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My favorite question of the entire 2014 Saber Seminar came in extra innings.

The two-day 9-to-5 event had blown past 5 p.m. on getaway day, but everyone seemed to be having fun. So Effectively Wild co-host and Grantland writer Ben Lindbergh and FanGraphs’ Dave Cameron continued on with their valedictory Q&A.
One of the final questions came from an attendee named Phil DiPirro, who asked a natural going-away question. What did the two writers think would be the big topics when everybody reconvenes in Boston for the 2015 edition of the seminar on “Sabermetrics, Scouting, and the Science of Baseball?”

Ben talked about the collective bargaining agreement. We’ll be one year closer to the 2016 expiration of the current CBA, and with new commissioner Rob Manfred on everyone’s mind this weekend, we’ll have a better sense in a year of what his biggest priorities will be and what Tony Clark’s will be for the Players Association.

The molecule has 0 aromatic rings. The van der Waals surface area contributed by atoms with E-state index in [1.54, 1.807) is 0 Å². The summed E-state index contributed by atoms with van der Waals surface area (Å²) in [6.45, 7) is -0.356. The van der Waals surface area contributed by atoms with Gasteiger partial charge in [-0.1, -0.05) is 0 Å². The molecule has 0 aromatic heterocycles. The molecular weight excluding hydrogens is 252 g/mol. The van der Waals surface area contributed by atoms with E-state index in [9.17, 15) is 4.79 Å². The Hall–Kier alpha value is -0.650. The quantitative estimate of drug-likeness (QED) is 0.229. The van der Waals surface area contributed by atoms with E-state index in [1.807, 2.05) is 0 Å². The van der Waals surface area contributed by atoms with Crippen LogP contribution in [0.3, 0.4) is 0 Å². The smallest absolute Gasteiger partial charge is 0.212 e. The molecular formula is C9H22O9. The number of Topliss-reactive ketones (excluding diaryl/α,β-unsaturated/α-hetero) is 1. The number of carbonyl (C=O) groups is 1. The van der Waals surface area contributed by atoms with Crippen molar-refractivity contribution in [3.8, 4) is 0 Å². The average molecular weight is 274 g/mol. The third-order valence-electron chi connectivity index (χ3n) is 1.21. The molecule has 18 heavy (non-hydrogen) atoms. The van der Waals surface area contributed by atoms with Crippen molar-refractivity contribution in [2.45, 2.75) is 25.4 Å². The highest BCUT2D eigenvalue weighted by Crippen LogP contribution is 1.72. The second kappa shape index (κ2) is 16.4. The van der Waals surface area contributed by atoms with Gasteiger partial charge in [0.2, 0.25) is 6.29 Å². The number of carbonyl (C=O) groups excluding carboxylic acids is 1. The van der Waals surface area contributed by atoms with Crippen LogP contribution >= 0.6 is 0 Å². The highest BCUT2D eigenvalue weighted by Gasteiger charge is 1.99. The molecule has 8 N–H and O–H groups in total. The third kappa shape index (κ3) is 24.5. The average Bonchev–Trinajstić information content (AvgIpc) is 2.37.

Dave went a different direction. He figured on a 48-hour vigil to solve the Tommy John crisis before anyone is allowed to leave the room. Or something to that effect. Especially if Clayton Kershaw or Felix Hernandez is the next to hit the operating table.

Both issues are likely to come up in large doses either as featured topics or as a backdrop for the 2015 seminar, much like the broader theme of this year’s event was implementation of sabermetric ideals in a world of resistance and unquantifiable factors. But barring an all-TJ-all-the-time speculation-fest, even with these topics (plus lunch), we’re not at 16 hours yet.